KTM 1290 Super Adventure R

Bryn Davies tests out the KTM 1290 Super Adventure R’s pillion carrying capabilities

If you read my piece about the KTM 1290 Super Adventure R in the last issue of Adventure Bike Rider magazine, you will already know that in the first two months of ownership, I had only managed to put 15 miles on the bike’s clock. Illness had kept me out of the saddle and I spent most of my time daydreaming about setting off into the sunset on my big KTM and playing with the beautiful TFT dash. 

Since I wrote that piece, like the weather, things have improved, and throughout the month of June the 1290 and I have been inseparable. My first ride after the layoff was a wonderful day out to the Malvern Hills for a sausage sandwich, and man did it feel good to be back in the saddle!

On that day, my girlfriend, Naomi, was riding pillion, and we were following her dad on his Kawasaki ZZR1400. Now, the ZZR1400 is no slouch (I mean, it’s limited to 186mph and will get there with gears to spare) and it predictably trashed the KTM when accelerating away, but my 1290 put up a good fight and allowed me to discover where the bike excels.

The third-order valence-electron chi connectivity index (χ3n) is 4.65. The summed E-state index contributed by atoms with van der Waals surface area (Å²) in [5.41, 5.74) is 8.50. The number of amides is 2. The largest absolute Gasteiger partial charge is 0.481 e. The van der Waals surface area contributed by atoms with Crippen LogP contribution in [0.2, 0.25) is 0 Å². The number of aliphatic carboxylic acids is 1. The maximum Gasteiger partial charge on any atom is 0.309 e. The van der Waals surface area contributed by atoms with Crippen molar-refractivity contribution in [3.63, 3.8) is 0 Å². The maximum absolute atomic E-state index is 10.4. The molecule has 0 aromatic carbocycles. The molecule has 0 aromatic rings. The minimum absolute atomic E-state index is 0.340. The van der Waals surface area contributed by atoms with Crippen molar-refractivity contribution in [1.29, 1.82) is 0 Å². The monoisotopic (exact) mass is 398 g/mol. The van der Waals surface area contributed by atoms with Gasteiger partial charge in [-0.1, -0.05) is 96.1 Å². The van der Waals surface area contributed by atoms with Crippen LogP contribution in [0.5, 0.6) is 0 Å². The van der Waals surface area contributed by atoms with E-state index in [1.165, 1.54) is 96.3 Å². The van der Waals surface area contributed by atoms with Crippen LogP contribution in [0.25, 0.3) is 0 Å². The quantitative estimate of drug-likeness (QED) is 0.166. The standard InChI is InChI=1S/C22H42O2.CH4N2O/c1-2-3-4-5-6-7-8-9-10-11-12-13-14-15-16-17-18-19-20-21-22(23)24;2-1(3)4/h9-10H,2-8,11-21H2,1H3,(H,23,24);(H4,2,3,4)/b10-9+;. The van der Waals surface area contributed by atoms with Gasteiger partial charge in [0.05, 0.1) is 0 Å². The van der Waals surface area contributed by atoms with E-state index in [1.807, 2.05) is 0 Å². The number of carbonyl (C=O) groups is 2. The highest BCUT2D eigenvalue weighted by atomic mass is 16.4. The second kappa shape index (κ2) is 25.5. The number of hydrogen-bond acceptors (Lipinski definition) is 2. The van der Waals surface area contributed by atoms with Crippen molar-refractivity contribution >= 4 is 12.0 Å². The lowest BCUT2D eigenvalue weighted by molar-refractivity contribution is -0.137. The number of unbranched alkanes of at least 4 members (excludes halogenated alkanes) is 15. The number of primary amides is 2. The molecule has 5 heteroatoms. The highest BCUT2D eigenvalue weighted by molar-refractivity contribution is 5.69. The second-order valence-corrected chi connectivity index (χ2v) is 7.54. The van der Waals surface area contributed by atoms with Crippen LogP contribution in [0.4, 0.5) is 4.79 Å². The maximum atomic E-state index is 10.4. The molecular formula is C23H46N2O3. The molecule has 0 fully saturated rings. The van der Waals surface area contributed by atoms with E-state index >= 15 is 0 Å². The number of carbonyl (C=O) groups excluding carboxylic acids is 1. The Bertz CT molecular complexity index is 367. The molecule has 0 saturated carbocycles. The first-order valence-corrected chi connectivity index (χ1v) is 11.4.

PRICE: £14,499
1301cc V-Twin

TORQUE: 103ftlb@6,750rpm

BRAKES: Front; 2x320mm discs, Brembo 4 pistons, radially mounted caliper. Rear; 267mm disc, Brembo 2 piston caliper

GEAR BOX: 6-speed

WEIGHT: 217kg (dry) 
23 litres
890 mm

It’s no secret that the Super Adventure is a humongous lump of bike, but this means that when there’s a pillion on the back there’s plenty of room for both of you.

In fact, if I had kids, I reckon there’s enough spare room for a few booster seats back there as well.

And the best part, with the power of the 1301cc engine, you barely notice that you’re riding two-up either. Handling was barely impacted, and the bike sprinted along the tarmac in the same, smooth and comfortable manner that it does when only a rider is present. 

The panniers are also nicely placed to provide a pillion with ample room, and they don’t force an uncomfortable knee bend.

We spent a lot of time on the Triumph Tiger Explorer throughout 2016 and 2017, and while the pillion perch was comfortable, the standard panniers would cut into the back of a pillion’s knees. 

So, if you’re looking for a bike and it’s more of an ‘us’ than a ‘me’ purchase, will the KTM be well received by the better half sitting behind you? I have absolutely no doubt that they’ll be comfortable, secure, and smiling from ear to ear as they too get to experience the thrill of the big ‘ol 1290.